FOR IMMEDIATE RELEASE
CHICAGO – People’s Action Institute, the national progressive grassroots movement, heralded the passage of the Future Energy Jobs Act by the Illinois state legislature today as an advancement toward a clean energy policy that lifts up low-income communities. The bill rebuffed a major rate hike proposed by utility industry while providing $750 million for solar programs designed to create jobs and generate affordable energy
State-based affiliates of People’s Action – Illinois People’s Action, The People’s Lobby Education Institute and ONE Northside – rallied supporters to block Exelon, ComEd and Dynegy from imposing “residential demand charges” on users, that would have increased consumer costs by basing rates off the highest 30 minutes of use in a month.
Activists also successfully campaigned to prevent a bailout of coal plants and other measures that would have shifted $24 billion in costs onto ratepayers through 2040.
“Inside the halls of power and outside in the streets, grassroots Illinoisans were able to kill the worst of the what the dirty energy industry pushed, and prevent what would have been the single largest rate increase in U.S. history,” said Kenzo Esquivel, a leader with The People’s Lobby and Chicago Student Action.
Advocates demanding environmental justice also celebrated provisions intended to boost solar power.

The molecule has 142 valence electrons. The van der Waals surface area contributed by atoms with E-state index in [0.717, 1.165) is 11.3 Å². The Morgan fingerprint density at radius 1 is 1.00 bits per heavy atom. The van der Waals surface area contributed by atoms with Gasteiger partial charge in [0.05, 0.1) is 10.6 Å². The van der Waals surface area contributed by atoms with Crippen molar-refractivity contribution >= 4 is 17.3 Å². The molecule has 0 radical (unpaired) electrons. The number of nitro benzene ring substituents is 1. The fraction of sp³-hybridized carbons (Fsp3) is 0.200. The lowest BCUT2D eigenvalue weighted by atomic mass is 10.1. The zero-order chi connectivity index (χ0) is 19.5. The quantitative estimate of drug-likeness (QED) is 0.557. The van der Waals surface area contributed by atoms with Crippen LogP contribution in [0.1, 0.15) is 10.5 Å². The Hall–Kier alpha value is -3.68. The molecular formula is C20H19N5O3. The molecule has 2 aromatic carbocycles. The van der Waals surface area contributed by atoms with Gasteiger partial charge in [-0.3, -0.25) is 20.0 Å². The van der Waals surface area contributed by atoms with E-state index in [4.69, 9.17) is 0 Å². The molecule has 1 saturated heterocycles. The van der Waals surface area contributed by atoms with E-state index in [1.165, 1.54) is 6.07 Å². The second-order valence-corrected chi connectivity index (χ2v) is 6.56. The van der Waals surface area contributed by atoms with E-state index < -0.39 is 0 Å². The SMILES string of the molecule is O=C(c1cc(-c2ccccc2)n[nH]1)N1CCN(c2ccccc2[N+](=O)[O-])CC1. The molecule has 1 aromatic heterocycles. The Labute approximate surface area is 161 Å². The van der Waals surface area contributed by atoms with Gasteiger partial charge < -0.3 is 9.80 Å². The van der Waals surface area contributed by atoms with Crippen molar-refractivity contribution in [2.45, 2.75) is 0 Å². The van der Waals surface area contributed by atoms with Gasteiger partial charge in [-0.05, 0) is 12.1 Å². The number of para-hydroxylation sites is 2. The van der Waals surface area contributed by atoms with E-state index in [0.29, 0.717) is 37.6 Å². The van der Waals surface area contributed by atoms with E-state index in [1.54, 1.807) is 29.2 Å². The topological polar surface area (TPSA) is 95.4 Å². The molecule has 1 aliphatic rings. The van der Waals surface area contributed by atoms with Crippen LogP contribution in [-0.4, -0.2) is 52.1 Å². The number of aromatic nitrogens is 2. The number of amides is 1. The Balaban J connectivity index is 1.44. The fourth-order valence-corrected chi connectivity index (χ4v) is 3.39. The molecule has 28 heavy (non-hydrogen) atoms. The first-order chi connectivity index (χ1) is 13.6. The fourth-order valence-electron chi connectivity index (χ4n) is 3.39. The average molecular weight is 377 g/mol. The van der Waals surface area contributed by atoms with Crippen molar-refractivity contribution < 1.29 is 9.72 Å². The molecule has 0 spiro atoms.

“Implemented right, the low-income provisions of the Future Energy Jobs Act will give working people and people of color in Illinois a meaningful stake in the new, clean energy economy for the first time,” said Rev. Tony Pierce, board president of Illinois People’s Action and a community leader in Peoria.
The organizers detailed their grassroots strategy, touting it as a model for progressive activists seeking a path forward after Republicans seized control of the federal government.
“This proves we can still win, and win big, even in the age of Trump,” said Diane Fager, a Chicago resident and member of ONE Northside. “For 18 months, we did the hard work of organizing, turning out our people to legislative meetings, lobby days, rallies and phone banks. We need not cower in the corner. We must name, claim and fight for the kind of world we deserve.”
Activists acknowledged the compromise bill includes measures they did not support, including a bailout for nuclear power plants. But they contend that a plan for Illinois to generate 25 percent of its power through renewable energy and enact, in the words of Rev. Pierce, “the most racially and economically just overhaul of Illinois energy policy possible,” was worth the trade-off.”
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People’s Action Institute is a national research and policy organization working for economic, racial, gender and climate justice with more than a million volunteers in 30 states.